High-definition television is making its way from the living room to the outpatient procedure room. Saints Streets Endoscopy Center, a partner with Lafayette General Medical Center, is the first in Acadiana to introduce the technology as part of a new endoscopy platform to help doctors diagnose diseases in the upper and lower gastrointestinal tract. Colorectal cancer is the second leading cause of cancer-related deaths for men and women combined in the U.S. The new system is called EVIS EXERA II, from Olympus, and combines high-definition endoscopy with Narrow Band Imaging. Saints Streets Endoscopy upgraded to this technology because the affiliated physicians find that it provides sharper images and better contrast, allowing views of the gastrointestinal tract clearer than ever. In addition, the new endsocopes provide a wider angle of view, 170 degrees, an improvement over the traditional 140-degree field of view. These advances allow for more accurate diagnoses, and shortened length of procedure time for patients.
Adrienne de la Houssaye has joined MeadowBrook Specialty Hospital as community relations coordinator. De la Houssaye has worked in health care marketing for five years, mainly in home health. The Lafayette native is a graduate of the UL Lafayette. Her responsibilties include developing new markets and building a strong referral-base with all local healthcare providers. MeadowBrook Specialty Hospital is a long-term acute care hospital, commonly called an LTACH, with two campuses serving the Lafayette area. The main campus, which operates at 204 Energy Parkway in Lafayette, is a 50-bed freestanding facility offering specialized medical and rehabilitation services. The satellite campus is located within Our Lady of Lourdes Regional Medical. It recently relocated from the hospital’s fourth floor to its seventh floor.
Louisiana Health Care Review Inc., the Medicare quality improvement organization for Louisiana, presented Dauterive Hospital with its Silver Level 2007 Louisiana Hospital Quality Award. Dauterive is a 103-bed full service, acute care hospital in New Iberia. The award was announced at the first Louisiana Health Care Quality Summit hosted by LHCR in Baton Rouge. Dauterive Hospital was presented the award for improving the quality of health care for its patients in the clinical areas of pneumonia and surgical care. This is the third year these awards have been given to hospitals in Louisiana. LHCR established the awards to recognize Louisiana hospitals that successfully implement quality initiatives directed toward improving patient care in the hospital setting, specifically in the areas of: acute myocardial infarction, heart failure, pneumonia and surgical care — all of which have been designated as national health care priorities by the Centers for Medicare and Medicaid Services.
Jeri Acosta, the mother of UL Lafayette student Robert Acosta, who died in early 2006 of meningococcal disease (also known as bacterial meningitis) attended the 3rd annual meeting of the National Meningitis Association’s public awareness coalition, “Moms on Meningitis,” held in Orlando, Fla. Acosta has joined the growing fight against meningococcal disease and is helping spearhead local awareness efforts in Louisiana. The M.O.M.s coalition is compromised of nearly 40 mothers from across the country whose children have died or live with permanent disability as a result of meningococcal disease — a potentially vaccine-preventable disease. During the meeting, Acosta was provided with information from the Centers for Disease Control and Prevention and obtained programming ideas to educate the community about meningococcal disease prevention and vaccination. The CDC recommends meningococcal vaccination for all adolescents 11 through 18 years of age and college freshmen living in dormitories. Meningococcal disease, commonly called meningitis, is a serious, potentially fatal, bacterial infection that strikes nearly 3,000 Americans each year. Early symptoms of meningococcal disease resemble those of a virus and may include sudden onset of fever, headache and stiff neck. Adolescents and young adults are at increased risk of meningococcal disease and account for nearly 30 percent cases in the U.S. The majority of cases among adolescents and young adults are potentially vaccine-preventable.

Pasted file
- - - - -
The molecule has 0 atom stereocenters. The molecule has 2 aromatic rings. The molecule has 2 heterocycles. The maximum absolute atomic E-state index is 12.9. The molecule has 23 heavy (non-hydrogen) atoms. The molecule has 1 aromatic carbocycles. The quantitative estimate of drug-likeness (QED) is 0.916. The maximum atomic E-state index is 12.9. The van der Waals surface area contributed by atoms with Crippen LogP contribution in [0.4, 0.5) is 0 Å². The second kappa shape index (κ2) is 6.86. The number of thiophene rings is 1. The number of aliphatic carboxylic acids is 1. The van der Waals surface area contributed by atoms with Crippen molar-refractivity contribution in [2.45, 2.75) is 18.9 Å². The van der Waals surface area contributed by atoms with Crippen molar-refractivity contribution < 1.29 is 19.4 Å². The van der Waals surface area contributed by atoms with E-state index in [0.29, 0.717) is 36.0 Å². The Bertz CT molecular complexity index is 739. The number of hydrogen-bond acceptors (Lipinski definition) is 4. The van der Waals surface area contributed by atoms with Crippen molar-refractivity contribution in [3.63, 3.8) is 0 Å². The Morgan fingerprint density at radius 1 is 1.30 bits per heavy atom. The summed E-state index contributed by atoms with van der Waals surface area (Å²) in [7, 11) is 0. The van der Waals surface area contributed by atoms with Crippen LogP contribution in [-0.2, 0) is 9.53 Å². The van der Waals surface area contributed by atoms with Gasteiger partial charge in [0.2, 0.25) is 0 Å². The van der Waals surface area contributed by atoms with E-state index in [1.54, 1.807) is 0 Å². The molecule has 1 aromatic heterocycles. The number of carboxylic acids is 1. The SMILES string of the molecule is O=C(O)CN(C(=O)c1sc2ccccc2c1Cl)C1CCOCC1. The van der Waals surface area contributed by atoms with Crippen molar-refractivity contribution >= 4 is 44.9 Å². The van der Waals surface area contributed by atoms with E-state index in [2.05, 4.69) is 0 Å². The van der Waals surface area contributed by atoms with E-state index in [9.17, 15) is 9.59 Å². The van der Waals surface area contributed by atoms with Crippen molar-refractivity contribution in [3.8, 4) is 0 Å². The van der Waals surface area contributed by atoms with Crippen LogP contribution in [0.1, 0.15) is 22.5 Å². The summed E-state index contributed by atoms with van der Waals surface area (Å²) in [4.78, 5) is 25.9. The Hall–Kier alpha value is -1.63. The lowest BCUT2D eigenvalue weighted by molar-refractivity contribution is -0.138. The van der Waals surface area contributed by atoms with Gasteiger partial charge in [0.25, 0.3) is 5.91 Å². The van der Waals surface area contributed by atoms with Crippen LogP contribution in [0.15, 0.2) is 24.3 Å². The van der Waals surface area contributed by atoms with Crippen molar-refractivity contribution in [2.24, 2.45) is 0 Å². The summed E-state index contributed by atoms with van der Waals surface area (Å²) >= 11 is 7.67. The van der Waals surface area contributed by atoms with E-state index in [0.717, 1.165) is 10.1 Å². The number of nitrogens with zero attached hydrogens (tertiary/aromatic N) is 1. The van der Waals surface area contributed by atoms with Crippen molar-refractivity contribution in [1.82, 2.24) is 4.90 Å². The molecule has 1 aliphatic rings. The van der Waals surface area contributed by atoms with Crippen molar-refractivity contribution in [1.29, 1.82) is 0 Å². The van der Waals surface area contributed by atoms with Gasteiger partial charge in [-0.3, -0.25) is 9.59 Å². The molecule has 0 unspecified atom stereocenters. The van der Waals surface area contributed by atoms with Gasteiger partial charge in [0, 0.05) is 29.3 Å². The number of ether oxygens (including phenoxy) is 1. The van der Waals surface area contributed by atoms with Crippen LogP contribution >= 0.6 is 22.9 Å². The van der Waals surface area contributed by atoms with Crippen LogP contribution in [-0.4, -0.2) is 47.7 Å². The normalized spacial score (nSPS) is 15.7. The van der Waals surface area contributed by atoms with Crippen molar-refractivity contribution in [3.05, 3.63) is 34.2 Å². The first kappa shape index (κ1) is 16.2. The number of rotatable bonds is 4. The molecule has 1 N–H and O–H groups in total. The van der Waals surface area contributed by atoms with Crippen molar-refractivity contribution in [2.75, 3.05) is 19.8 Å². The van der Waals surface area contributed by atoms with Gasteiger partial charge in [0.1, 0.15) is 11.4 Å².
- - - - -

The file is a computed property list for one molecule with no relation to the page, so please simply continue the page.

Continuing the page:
Dr. Barry J. Henry has earned certification in sports medicine by the American Board of Orthopaedic Surgery, ranking him among less than 3 percent of orthopaedic surgeons nationwide who have achieved the sub-specialty certification. He is also one of only eight orthopedic surgeons in Louisiana with the sports medicine certification. Criteria include his education, training and professional qualifications; both surgical competency and non-surgical treatment; ethical conduct in the treatment of sports medicine injuries; references and a written exam. Henry dedicates about three-fourths of his practice to non-surgical care of injuries and rehabilitation, consultation and diagnosis. He also operates a fracture clinic on the campus of Women’s and Children’s Hospital and performs inpatient and outpatient procedures at Lafayette Surgical Specialty Hospital. Henry opened his independent orthopaedic practice in 2000. He graduated from the LSU School of Medicine in New Orleans and completed his residency at Texas Tech Health Science Center in Lubbock, Texas, as a participant in the Texas Tech Sports Medicine Program. He earned board certification as an orthopaedic surgeon and sports medicine specialist in 2002 and 2008 respectively, and earned the health and fitness instructor certification from the American College of Sports Medicine in 2006. He is a fellow of the American Academy of Orthopaedic Surgeons and the American College of Sports Medicine. He is also licensed in Texas.